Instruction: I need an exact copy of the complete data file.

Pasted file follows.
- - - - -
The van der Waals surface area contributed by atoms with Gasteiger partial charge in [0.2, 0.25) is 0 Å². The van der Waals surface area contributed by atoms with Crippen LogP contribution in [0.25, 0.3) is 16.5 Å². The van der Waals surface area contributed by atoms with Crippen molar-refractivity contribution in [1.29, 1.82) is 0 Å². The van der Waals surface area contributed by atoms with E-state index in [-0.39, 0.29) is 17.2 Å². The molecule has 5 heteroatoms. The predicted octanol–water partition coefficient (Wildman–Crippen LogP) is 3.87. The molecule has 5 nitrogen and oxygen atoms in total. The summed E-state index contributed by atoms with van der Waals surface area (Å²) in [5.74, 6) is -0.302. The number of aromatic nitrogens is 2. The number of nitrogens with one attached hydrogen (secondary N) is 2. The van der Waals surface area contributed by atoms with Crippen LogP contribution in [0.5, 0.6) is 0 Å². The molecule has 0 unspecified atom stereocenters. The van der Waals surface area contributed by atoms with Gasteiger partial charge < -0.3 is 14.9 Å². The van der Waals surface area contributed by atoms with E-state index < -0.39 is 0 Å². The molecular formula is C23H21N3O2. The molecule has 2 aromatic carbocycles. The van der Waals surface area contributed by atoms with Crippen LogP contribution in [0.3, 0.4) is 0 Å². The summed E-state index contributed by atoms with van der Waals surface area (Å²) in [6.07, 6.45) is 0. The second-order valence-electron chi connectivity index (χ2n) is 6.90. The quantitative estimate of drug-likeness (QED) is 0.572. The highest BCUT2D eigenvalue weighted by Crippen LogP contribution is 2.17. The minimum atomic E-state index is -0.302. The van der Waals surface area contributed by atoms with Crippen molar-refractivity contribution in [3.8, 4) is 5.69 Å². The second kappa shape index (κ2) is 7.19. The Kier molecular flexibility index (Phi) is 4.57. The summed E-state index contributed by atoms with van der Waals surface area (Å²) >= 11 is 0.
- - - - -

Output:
The van der Waals surface area contributed by atoms with Gasteiger partial charge in [0.2, 0.25) is 0 Å². The van der Waals surface area contributed by atoms with Crippen LogP contribution in [0.25, 0.3) is 16.5 Å². The van der Waals surface area contributed by atoms with Crippen molar-refractivity contribution in [1.29, 1.82) is 0 Å². The van der Waals surface area contributed by atoms with E-state index in [-0.39, 0.29) is 17.2 Å². The molecule has 5 heteroatoms. The predicted octanol–water partition coefficient (Wildman–Crippen LogP) is 3.87. The molecule has 5 nitrogen and oxygen atoms in total. The summed E-state index contributed by atoms with van der Waals surface area (Å²) in [5.74, 6) is -0.302. The number of aromatic nitrogens is 2. The number of nitrogens with one attached hydrogen (secondary N) is 2. The van der Waals surface area contributed by atoms with Crippen LogP contribution in [0.5, 0.6) is 0 Å². The molecule has 0 unspecified atom stereocenters. The van der Waals surface area contributed by atoms with Gasteiger partial charge < -0.3 is 14.9 Å². The van der Waals surface area contributed by atoms with E-state index < -0.39 is 0 Å². The molecular formula is C23H21N3O2. The molecule has 2 aromatic carbocycles. The van der Waals surface area contributed by atoms with Crippen LogP contribution in [0.3, 0.4) is 0 Å². The summed E-state index contributed by atoms with van der Waals surface area (Å²) in [6.07, 6.45) is 0. The second-order valence-electron chi connectivity index (χ2n) is 6.90. The quantitative estimate of drug-likeness (QED) is 0.572. The highest BCUT2D eigenvalue weighted by Crippen LogP contribution is 2.17. The minimum atomic E-state index is -0.302. The van der Waals surface area contributed by atoms with Crippen molar-refractivity contribution in [3.8, 4) is 5.69 Å². The second kappa shape index (κ2) is 7.19. The Kier molecular flexibility index (Phi) is 4.57. The summed E-state index contributed by atoms with van der Waals surface area (Å²) >= 11 is 0.